This morning I listened to a short piece on NPR this morning about the “Take Back Yoga” campaigned launched by the Hindu American Foundation (see here). According to this report, some American Hindus are saying yoga is about far more than exercise and breathing techniques, and they want recognition that it comes from a deeper philosophy, one, in their view, with Hindu roots. Sheetal Shah, senior director of the foundation, said, "What we’re trying to say is that the holistic practice of yoga goes beyond just a couple of asanas [postures] on a mat. It is a lifestyle, and it’s a philosophy. How do you lead your life in terms of truthfulness? And nonviolence? And purity? The lifestyle aspect of yoga has been lost."
If you’ve read this blog before, you already realize that none of us are in the “yoga is just a couple of asanas on a mat” camp. I’m even willing to bet that the four of us would agree the philosophy and lifestyle aspects of yoga will be more helpful than the asanas for allowing us to age gracefully. So I definitely agree with the Hindu American Foundation that many Americans have serious misconceptions about yoga. However, while we may agree that yoga is not just asanas, agreeing on exactly what it is, is more difficult than you might think.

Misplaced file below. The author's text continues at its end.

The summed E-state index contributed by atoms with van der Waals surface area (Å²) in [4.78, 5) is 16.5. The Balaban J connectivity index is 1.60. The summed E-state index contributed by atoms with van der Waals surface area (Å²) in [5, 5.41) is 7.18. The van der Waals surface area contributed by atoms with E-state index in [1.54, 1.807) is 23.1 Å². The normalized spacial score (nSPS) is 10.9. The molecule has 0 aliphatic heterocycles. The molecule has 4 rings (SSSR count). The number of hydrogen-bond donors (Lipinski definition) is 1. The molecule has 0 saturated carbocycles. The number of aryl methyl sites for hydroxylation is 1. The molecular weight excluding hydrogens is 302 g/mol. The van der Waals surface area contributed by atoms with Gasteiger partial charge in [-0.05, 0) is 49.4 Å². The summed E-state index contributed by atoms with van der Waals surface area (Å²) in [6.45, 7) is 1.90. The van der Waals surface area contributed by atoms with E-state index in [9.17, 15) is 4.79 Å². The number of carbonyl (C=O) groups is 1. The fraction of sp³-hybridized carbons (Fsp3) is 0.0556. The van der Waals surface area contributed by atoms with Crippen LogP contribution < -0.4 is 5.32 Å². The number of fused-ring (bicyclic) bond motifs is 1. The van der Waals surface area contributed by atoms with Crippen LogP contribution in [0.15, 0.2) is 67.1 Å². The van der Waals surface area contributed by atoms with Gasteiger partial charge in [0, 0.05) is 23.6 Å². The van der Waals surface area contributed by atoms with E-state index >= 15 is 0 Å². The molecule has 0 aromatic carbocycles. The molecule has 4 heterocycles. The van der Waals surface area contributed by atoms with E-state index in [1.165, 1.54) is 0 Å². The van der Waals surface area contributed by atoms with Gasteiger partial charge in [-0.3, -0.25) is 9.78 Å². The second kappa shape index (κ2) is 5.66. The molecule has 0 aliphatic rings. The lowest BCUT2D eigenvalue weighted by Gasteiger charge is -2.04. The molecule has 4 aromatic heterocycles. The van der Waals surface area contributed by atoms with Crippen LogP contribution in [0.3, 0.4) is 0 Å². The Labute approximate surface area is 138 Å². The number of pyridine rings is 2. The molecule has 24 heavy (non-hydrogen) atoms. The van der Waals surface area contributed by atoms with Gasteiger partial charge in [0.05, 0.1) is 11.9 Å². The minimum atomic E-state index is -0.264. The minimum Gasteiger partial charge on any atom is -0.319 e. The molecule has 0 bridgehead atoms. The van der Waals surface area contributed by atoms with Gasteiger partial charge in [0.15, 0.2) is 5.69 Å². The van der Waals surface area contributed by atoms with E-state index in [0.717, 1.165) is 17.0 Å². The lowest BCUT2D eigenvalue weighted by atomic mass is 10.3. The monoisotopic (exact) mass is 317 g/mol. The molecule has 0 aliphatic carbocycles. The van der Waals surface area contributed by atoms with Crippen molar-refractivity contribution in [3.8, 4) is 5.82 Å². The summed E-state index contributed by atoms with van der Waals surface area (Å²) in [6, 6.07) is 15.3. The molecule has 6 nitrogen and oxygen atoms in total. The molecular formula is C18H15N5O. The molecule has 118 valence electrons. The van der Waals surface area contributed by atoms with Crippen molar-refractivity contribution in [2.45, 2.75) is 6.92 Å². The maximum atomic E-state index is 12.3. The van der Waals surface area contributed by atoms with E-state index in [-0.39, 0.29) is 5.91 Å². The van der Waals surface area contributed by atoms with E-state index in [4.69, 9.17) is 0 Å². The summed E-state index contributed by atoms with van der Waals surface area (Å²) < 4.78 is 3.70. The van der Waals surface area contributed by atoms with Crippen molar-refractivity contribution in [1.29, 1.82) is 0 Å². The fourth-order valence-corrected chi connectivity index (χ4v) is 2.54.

In recent years I’ve done a lot of reading about yoga history and philosophy. And I’ve been particularly influenced by Georg Feuerstein’s masterful (and somewhat dry, I admit) The Yoga Tradition: Its History, Literature, Philosophy and Practice. One major insight this book brought me was what a minor part hatha yoga played during the history of yoga. Although yoga may be thousands of years old, for most of that time it had nothing at all to do physical postures. But another major insight for me was how little agreement there was during those thousands of years about what yoga was and how to practice it.
|Shadows of Leaves by Brad Gibson|
So where does that leave us? There just is no simple answer. While some of you may find a teacher whose particular take on yoga you can adopt, others, like me, are left to piece something together for themselves. If you’re interested, you can start by reading some of the classic yoga texts, such as The Bhagavad Gita and The Yoga Sutras. Maybe you’ll even be willing to take on Georg Feuerstein’s book. Just be skeptical of anyone who claims there is only one right way to think about yoga.